104. Johann Philipp von Schönborn – Archbishop and Prince-elector of Mainz
105. Franz Peter Schubert – Austrian Romantic composer
106. Karl Philipp Fürst zu Schwarzenberg – Austrian field marshall.
107. Franz von Sickingen – leader of the knighthood in Rhineland and Swabia.
108. Frans Snyders - Flemish painter.
109. Karl vom und zum Stein – Prussian politician.
110. Erwin von Steinbach – German architect of the Straßburger Münster.
111. Adalbert Stifter – Austrian author.
112. Richard Strauss – German composer.
113. Johannes Aventinus (Johann Georg Turmair) – Bavarian scholar and historian.
114. Maximilian von und zu Trauttmansdorff – Austrian diplomat that negotiated the Peace of Westphalia.
115. Maarten Harpertszoon Tromp – Dutch admiral.
116. Aegidius Tschudi – Swiss composser
117. Peter Vischer the elder – German Sculptor.
118. Richard Wagner – German composer of operas.
119. Albrecht von Wallenstein – Duke and General in the Thirty Years' War.
120. Carl Maria von Weber – German composer.
121. Christoph Martin Wieland – German Poet.
122. Wilhelm Graf zu Schaumburg-Lippe – Commander of his army in the Seven Years' War and for Portugal.
123. Wilhelm I. – German Emperor.
124. William I of Orange – Dutch leader of the Eighty Years' War for the Dutch independence from Spain.
125. Wilhelm III. of Orange – Dutch Stadtholder and king of England, Scotland, and Ireland.
126. Johann Joachim Winckelmann – German archeologist and art writer.
127. Nikolaus Ludwig von Zinzendorf – German religious and social reformer, bishop of the Moravian Church.

(aka "Sophie Scholl: The Final Days" or ">Sophie Scholl -- Die Letzten Tage" )

The German film 12 parts

directed by Marc Rothemund
Germany 2005

Source: Sophie Scholl: The Final Days

Much of post-WWII German cinema has been set in contemporary times (especially German New Wave) or in the distant past. However, in the first decade of the 21st Century, several noteworthy movies have directly examined historical moments that defined today’s Germany. Two recent examples are Downfall, about Hitler’s last days in his Berlin bunker, and Good Bye, Lenin!, about East Germans dealing with the burying of their identities after the re-unification of Germany.

Sophie Scholl -- The Final Days is yet another German cinematic soul search. After WWII, the Germans were basically forced to say, “We’re sorry for being the bad guys” over and over again. The Germans essentially weren’t allowed to mourn for their losses (since their soldiers died for the “wrong” cause), and the Allies decided that there weren’t any “good” Germans between 1930 and 1945. Still, the remarkable story of Sophie Scholl and The White Rose began to surface, and at least two movies were made about Scholl and her brief life. Sophie Scholl is the first of these biopics to be based on recently released documents that were locked away by the East-German government.

The White Rose

The White Rose (German: die Weiße Rose) was a non-violent resistance group in Nazi Germany, consisting of a number of students from the University of Munich and their philosophy professor. The group became known for an anonymous leaflet campaign, lasting from June 1942 until February 1943, that called for active opposition to German dictator Adolf Hitler's regime.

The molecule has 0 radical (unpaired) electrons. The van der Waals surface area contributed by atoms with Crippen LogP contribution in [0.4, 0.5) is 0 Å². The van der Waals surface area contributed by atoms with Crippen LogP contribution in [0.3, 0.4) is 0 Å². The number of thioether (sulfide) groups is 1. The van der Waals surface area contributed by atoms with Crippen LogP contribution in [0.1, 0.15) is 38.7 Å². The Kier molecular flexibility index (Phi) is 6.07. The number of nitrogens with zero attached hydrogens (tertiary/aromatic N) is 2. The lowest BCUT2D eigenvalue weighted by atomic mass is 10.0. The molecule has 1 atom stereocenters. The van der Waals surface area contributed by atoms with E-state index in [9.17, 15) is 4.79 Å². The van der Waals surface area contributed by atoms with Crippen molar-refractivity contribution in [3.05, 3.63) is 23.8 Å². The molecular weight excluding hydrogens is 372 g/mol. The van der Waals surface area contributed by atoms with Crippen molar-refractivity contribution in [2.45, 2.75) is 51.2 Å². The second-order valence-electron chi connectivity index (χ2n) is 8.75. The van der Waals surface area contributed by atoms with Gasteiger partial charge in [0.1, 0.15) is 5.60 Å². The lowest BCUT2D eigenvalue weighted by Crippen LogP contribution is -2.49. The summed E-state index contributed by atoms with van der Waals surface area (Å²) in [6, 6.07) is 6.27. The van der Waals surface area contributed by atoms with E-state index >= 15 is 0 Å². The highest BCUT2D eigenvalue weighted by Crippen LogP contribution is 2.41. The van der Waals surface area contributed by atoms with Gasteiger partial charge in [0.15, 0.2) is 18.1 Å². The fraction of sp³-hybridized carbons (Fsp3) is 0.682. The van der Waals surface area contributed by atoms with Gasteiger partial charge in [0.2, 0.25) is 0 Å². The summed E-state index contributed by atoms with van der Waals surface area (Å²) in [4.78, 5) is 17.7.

The six core members of the group were arrested by the Gestapo and executed by beheading in 1943. The text of their sixth leaflet was smuggled out of Germany through Scandinavia to the UK, and in July 1943 copies of it were dropped over Germany by Allied planes, retitled "The Manifesto of the Students of Munich."[1]
Today, the members of the White Rose are honoured in Germany as amongst its greatest heroes, since they opposed the Third Reich in the face of almost certain death.


The White Rose was written by Lillian Garrett-Groag and premiered in 1991 at the Old Globe Theatre in San Diego, Calif. The play chronicles the arrest, interrogation and eventual execution of a group of University of Munich students who protested the Nazi regime at the height of World War II. The students assigned to themselves the name White Rose.The play has roles for seven males and one female. The strongest roles belong to Robert Mohr, the head of the Munich Gestapo, and Sophie Scholl, one of the students. Mohr, moved by Scholl's passion (and mindful that she is German, but not Jewish), attempts to save her by giving her a chance to recant, but she refuses. The play ends with a spotlight on Scholl snapping off, symbolizing her beheading, and Mohr musing, "The most we can hope for is to get by. Heroes and ... (carefully) demagogues will always shake things up for a while, but if we're clever, we'll still be here when they're gone." At which point, a Gestapo investigator attempts to be encouraging, noting that people like Mohr "are of enormous use to the Reich." Thus concludes the theme of the play, that people, not monsters, are responsible for great communal disasters, and each of those people had a "moment of choice," according to Garrett-Groag in her Foreword.[1]

The White Rose won the AT&T Award for New American Plays.